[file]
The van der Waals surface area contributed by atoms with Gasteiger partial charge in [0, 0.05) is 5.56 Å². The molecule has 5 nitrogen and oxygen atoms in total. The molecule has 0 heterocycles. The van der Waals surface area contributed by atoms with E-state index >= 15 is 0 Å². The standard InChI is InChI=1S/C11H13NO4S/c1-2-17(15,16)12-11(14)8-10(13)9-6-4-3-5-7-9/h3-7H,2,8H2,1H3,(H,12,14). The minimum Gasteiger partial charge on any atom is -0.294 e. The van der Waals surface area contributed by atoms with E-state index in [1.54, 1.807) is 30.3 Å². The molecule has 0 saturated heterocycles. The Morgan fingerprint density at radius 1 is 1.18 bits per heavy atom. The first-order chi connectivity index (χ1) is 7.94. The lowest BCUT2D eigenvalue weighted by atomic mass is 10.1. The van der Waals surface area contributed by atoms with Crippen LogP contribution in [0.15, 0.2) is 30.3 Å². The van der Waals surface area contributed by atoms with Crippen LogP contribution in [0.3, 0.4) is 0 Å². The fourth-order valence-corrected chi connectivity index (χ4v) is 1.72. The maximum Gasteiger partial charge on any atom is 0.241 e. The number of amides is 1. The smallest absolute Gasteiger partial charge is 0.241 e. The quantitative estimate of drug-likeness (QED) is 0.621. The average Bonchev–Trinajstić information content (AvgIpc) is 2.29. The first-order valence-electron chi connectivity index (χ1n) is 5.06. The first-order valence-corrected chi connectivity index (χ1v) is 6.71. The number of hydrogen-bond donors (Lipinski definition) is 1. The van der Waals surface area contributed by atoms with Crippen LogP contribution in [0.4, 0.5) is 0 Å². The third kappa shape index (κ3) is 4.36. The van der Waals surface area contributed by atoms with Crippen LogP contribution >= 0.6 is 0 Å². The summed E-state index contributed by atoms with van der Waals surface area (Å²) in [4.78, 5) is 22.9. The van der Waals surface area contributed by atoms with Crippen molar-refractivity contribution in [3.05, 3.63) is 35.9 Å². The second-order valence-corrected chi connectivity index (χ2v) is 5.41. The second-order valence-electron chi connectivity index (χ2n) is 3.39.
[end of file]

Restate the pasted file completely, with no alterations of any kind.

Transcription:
The van der Waals surface area contributed by atoms with Gasteiger partial charge in [0, 0.05) is 5.56 Å². The molecule has 5 nitrogen and oxygen atoms in total. The molecule has 0 heterocycles. The van der Waals surface area contributed by atoms with E-state index >= 15 is 0 Å². The standard InChI is InChI=1S/C11H13NO4S/c1-2-17(15,16)12-11(14)8-10(13)9-6-4-3-5-7-9/h3-7H,2,8H2,1H3,(H,12,14). The minimum Gasteiger partial charge on any atom is -0.294 e. The van der Waals surface area contributed by atoms with E-state index in [1.54, 1.807) is 30.3 Å². The molecule has 0 saturated heterocycles. The Morgan fingerprint density at radius 1 is 1.18 bits per heavy atom. The first-order chi connectivity index (χ1) is 7.94. The lowest BCUT2D eigenvalue weighted by atomic mass is 10.1. The van der Waals surface area contributed by atoms with Crippen LogP contribution in [0.15, 0.2) is 30.3 Å². The van der Waals surface area contributed by atoms with Crippen LogP contribution in [0.3, 0.4) is 0 Å². The fourth-order valence-corrected chi connectivity index (χ4v) is 1.72. The maximum Gasteiger partial charge on any atom is 0.241 e. The number of amides is 1. The smallest absolute Gasteiger partial charge is 0.241 e. The quantitative estimate of drug-likeness (QED) is 0.621. The average Bonchev–Trinajstić information content (AvgIpc) is 2.29. The first-order valence-electron chi connectivity index (χ1n) is 5.06. The first-order valence-corrected chi connectivity index (χ1v) is 6.71. The number of hydrogen-bond donors (Lipinski definition) is 1. The van der Waals surface area contributed by atoms with Crippen LogP contribution in [0.4, 0.5) is 0 Å². The third kappa shape index (κ3) is 4.36. The van der Waals surface area contributed by atoms with Crippen LogP contribution >= 0.6 is 0 Å². The summed E-state index contributed by atoms with van der Waals surface area (Å²) in [4.78, 5) is 22.9. The van der Waals surface area contributed by atoms with Crippen molar-refractivity contribution in [3.05, 3.63) is 35.9 Å². The second-order valence-corrected chi connectivity index (χ2v) is 5.41. The second-order valence-electron chi connectivity index (χ2n) is 3.39.